LONDON: Crown Prince Mohammed bin Salman will arrive in the US this week for high-level meetings with President Donald Trump. But before he visits the White House, the Saudi heir will introduce himself to the American public.
On Sunday, the CBS television network will air an interview with the crown prince on its flagship “60 Minutes” current affairs program, and for his first-ever interview with a US broadcaster, no subject was off limits.
“There were no time restrictions and no preconditions,” Norah O’Donnell, the CBS anchorwoman who interviewed the crown prince in Riyadh, told Arab News.
“It seemed to me that there was a desire to show the American public what he believes, to show that Saudi Arabia is changing. The crown prince wants the US audience to understand him.”
The interview is wide-ranging and remarkably candid, with topics including the war in Yemen and the anti-corruption investigation launched last year at the prince’s behest, which resulted in high-ranking businessmen and officials being detained.
“For the first time, the crown prince tells in his own words what happened at the Ritz-Carlton. He speaks forcefully about Iran and about the role of women in Saudi society. He also talks about how Islam has been misinterpreted by extremists, whether it has to do with women’s rights or education or larger cultural traditions,” said O’Donnell.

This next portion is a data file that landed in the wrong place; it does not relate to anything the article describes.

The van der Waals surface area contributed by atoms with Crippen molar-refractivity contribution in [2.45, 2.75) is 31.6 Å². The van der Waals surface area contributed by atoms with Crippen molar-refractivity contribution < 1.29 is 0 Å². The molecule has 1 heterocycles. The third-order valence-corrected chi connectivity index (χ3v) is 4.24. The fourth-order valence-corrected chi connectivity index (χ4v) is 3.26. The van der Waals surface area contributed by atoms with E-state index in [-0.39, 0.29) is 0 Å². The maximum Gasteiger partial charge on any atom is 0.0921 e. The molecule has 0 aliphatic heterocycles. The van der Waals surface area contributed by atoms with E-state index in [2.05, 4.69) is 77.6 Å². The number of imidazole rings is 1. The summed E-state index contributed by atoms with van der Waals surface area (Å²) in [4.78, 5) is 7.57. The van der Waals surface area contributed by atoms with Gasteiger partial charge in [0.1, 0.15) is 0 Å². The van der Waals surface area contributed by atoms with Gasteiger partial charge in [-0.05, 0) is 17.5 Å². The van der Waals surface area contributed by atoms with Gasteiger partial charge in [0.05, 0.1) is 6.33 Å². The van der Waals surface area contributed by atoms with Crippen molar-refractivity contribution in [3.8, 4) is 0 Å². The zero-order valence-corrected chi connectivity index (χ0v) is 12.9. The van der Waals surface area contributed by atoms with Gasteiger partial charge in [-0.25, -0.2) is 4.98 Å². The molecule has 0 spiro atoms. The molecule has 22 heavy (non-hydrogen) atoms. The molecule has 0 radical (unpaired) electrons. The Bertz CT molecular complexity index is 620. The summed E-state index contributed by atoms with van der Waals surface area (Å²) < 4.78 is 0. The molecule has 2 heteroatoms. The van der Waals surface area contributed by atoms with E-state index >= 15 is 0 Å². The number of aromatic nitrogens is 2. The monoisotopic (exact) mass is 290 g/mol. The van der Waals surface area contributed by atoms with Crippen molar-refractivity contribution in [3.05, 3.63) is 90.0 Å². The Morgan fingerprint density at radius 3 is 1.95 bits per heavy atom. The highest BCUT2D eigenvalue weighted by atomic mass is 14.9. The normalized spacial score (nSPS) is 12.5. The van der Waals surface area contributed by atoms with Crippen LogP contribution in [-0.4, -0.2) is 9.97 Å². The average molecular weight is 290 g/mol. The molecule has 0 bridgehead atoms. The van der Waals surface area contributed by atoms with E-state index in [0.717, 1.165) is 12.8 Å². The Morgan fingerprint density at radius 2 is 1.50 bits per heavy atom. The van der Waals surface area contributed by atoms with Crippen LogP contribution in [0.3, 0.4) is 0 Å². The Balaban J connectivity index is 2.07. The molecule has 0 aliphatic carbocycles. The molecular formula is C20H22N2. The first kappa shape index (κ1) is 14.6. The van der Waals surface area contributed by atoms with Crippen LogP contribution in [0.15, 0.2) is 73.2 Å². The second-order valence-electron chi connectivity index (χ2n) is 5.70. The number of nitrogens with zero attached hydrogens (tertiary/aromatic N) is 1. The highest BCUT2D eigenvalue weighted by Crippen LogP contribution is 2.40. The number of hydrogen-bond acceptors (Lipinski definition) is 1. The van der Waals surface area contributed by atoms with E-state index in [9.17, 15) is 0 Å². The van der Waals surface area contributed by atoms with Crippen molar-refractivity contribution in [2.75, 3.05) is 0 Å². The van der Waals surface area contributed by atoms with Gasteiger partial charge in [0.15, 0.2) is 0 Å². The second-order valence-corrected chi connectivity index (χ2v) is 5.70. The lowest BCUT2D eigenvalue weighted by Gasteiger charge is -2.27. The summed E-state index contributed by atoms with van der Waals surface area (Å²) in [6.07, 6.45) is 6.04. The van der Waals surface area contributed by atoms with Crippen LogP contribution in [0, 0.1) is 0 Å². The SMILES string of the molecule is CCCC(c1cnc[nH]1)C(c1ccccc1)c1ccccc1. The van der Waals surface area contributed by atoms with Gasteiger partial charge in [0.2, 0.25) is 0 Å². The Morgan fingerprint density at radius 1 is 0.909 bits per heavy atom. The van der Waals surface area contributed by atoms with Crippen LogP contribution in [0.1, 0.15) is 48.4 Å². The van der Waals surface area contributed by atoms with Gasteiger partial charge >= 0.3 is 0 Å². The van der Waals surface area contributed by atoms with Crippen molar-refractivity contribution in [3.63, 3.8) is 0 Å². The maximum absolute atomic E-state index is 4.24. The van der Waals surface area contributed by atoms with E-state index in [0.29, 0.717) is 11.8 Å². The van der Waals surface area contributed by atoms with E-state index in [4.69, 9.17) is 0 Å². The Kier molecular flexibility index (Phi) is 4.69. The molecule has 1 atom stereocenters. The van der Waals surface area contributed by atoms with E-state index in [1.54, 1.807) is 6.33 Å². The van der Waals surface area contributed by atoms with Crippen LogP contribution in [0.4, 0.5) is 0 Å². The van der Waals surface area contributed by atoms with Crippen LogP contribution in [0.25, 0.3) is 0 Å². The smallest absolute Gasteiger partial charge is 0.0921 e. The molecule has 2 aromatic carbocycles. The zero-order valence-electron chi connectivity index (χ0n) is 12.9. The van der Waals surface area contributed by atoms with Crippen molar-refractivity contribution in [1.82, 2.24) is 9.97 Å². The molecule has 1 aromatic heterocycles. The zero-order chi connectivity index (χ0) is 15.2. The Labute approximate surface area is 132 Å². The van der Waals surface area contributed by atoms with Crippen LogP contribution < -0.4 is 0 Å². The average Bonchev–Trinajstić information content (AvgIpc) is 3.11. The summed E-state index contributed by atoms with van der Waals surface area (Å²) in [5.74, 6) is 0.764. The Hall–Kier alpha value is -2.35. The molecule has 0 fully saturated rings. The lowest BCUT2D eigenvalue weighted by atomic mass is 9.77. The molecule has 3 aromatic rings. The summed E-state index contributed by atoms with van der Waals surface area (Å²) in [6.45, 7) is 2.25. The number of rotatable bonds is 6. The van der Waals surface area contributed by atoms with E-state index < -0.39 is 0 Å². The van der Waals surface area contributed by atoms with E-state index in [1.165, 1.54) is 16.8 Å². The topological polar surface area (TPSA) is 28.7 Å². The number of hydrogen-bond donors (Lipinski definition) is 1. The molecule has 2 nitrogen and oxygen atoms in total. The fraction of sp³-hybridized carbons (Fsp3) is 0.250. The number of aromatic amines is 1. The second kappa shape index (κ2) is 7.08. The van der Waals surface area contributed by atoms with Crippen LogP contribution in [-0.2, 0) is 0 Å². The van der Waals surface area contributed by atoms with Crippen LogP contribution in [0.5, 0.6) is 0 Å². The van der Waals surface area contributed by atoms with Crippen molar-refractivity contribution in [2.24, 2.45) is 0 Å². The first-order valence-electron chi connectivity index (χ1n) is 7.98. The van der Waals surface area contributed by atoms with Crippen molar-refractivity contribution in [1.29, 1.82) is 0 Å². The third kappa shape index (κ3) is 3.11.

“I think some of that may be newsworthy,” she said.
Bringing the interview to fruition took three years of negotiations. O’Donnell said that in April 2015 she started hearing that King Salman, who had just assumed the Saudi throne, was someone to watch, and she persuaded “60 Minutes” that gaining an interview with the Saudi leadership was an idea worth pursuing.
She first met Prince Mohammed bin Salman — then still deputy crown prince — at the Saudi ambassador’s residence in Washington in June 2016.
“It was his first visit to Washington. I asked about Vision 2030 and made my pitch for an interview to him in person. He was familiar with ‘60 Minutes’ and we explained that the interview would not just involve meeting in a hotel for 20 minutes. We wanted to come to Riyadh and have unprecedented access to the royal palace. We wanted to know how he spends his weekends and to show him to people.”
The meetings and conversations continued. “We had confidence that we were going to get the interview but no assurance,” said O’Donnell.
The anchorwoman and her production team were finally given the green light a month ago. They also got everything else they wanted: The Saudis neither requested questions in advance nor vetoed any topic of discussion.
“Their attitude was, ‘We have nothing to hide,’” said O’Donnell. “It was extraordinary.”
The formal 90-minute interview was conducted two weeks ago in the royal compound in Diriyah, on the northwestern outskirts of Riyadh, shortly before the crown prince left for his visit to Britain.
He chose to speak in Arabic, with simultaneous translation for the American crew.
“Most of the ministers in Saudi Arabia have been educated in the US or England, and there are currently 150,000 Saudis studying in the US, but one of the surprising things about the crown prince is that he is entirely Saudi-educated,” said O’Donnell. “He explained that his father, King Salman, wanted all of them (his children) to attend universities in Saudi Arabia because your time as a student is really formative. I thought that was really interesting.